Beer Review 0255: SweetWater Motor Boat ESB
SweetWater Brewing Company is located in Atlanta, Georgia, but its roots actually began in Boulder, Colorado. There, two roommates — Freddy Bensch and Kevin McNerney — found out they liked beer more than they liked their classes at the University of Colorado. But they didn’t drop out; instead, they took on part-time jobs at local breweries, cleaning out kegs.
Upon graduation, both Bensch and McNerney went to the American Brewers Guild in California to learn Fermentation Science.
In the summer of 1996, when Atlanta hosted the Summer Olympic Games, both our rising brewers were in town and decided the city needed a good craft brewery. They wanted to brew beer west coast style here in the east, so they got a few loans, and took a trip down the SweetWater creek, located close to where the brewery is churning out beer today.
SweetWater’s Motor Boat is an ESB, which stands for Extra Special (or Strong) Bitter — it is a seasonal offering, part of what they dub their “catch and release” series. The beer comes in at 5.6% ABV (alcohol by volume), and is hopped with Cascade, Sterling, and US Golding, and is dry-hopped with even more Cascade. The malts used are: 2 Row, Carapils, Vienna Malt, 70/80, 13/17, and 40L. Motor Boat won silver medals at both the 2008 and 2009 Great American Beer Festival.
Release into glass produced a large, creamy head that lasted atop a beautiful orange beer, that had lighter golden highlights when held to the light. The beer was clear in body, and contained no particles or sediment, obviously filtered. The lacing was excellent and started just as soon as the head began to fade, and lasted all throughout while I sampled, leaving behind a thick, creamy coating on the glass. Motor Boat is a looker; I gave it a perfect score in appearance.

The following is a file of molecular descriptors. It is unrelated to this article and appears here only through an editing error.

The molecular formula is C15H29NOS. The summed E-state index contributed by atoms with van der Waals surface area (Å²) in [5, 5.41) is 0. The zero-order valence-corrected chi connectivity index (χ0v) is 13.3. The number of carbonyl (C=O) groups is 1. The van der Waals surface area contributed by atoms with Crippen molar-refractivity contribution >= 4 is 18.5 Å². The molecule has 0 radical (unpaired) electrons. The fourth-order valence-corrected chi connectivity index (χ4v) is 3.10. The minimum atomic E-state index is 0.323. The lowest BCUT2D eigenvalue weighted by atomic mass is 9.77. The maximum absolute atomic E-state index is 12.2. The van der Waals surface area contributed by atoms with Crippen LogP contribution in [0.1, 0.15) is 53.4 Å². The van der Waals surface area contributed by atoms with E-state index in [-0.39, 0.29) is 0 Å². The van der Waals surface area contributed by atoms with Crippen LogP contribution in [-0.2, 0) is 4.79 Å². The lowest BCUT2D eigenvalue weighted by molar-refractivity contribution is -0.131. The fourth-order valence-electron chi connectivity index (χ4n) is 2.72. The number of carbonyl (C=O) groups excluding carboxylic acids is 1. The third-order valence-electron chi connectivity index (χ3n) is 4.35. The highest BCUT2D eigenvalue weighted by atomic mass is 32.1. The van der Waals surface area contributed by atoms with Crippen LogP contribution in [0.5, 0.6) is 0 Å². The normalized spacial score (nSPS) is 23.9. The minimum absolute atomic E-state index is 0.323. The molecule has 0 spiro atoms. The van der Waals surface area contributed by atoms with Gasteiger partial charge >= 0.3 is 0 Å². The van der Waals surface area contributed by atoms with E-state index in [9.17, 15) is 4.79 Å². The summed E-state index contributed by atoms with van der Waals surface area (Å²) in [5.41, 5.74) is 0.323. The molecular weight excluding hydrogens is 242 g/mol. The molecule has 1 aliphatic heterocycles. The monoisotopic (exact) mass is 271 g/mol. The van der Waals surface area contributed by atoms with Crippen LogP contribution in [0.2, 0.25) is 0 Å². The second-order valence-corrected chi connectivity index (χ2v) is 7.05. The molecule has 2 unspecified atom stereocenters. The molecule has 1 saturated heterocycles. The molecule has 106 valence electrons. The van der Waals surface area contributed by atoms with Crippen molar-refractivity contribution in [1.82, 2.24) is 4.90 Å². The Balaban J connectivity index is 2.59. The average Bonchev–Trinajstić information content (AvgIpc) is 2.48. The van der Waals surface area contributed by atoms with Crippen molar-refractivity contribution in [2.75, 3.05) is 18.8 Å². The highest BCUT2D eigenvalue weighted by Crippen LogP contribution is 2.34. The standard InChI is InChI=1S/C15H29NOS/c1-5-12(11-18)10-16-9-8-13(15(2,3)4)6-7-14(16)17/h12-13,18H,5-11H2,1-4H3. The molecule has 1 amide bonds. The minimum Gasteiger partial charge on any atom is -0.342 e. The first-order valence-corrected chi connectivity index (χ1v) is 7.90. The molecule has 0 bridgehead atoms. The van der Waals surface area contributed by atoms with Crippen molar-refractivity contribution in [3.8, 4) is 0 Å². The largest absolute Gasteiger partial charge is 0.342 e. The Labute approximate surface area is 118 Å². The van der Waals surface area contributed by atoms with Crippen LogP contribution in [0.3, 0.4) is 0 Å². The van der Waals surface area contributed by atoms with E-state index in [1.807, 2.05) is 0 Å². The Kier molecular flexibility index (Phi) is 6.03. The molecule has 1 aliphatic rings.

On the nose, this beer was fairly hoppy with grassy alphas being the star, but the complexity here was very nice: there were notes of fleshy tropical fruits, a nice dose of grapefruit and some general citrus. The malts were there but light in the form of some caramel and sweet bread. Overall, my nose got the impression that this was a sweet, hoppy beer, and the aroma invited me in for a sip.
Tasting, Motor Boat starts out slow with some soft tropical fruit flavors, and a subtle caramel note; the middle of the taste opens up with grassy hops that mix and mingle with bready malt. The finish comes on clean at first; then it turns grassy and ushers in a light bitterness that doesn’t hang around too long. I thought Motor Boat was medium bodied with a thin mouthfeel that was foamy when agitated.
I found this brew to be quite enjoyable and highly drinkable. The hop flavors hit me as being a bit off-beat but they were refreshing and different. This is a great example of a hoppy beer that isn’t an absolute palate wrecker. I could see myself enjoying a few of these over the course of an evening, and I would buy it again, for sure. If you want a pleasant beer, you’ve got it here.
SweetWater Motor Boat ESB, 91 points. Price: $1.49 for one twelve ounce bottle.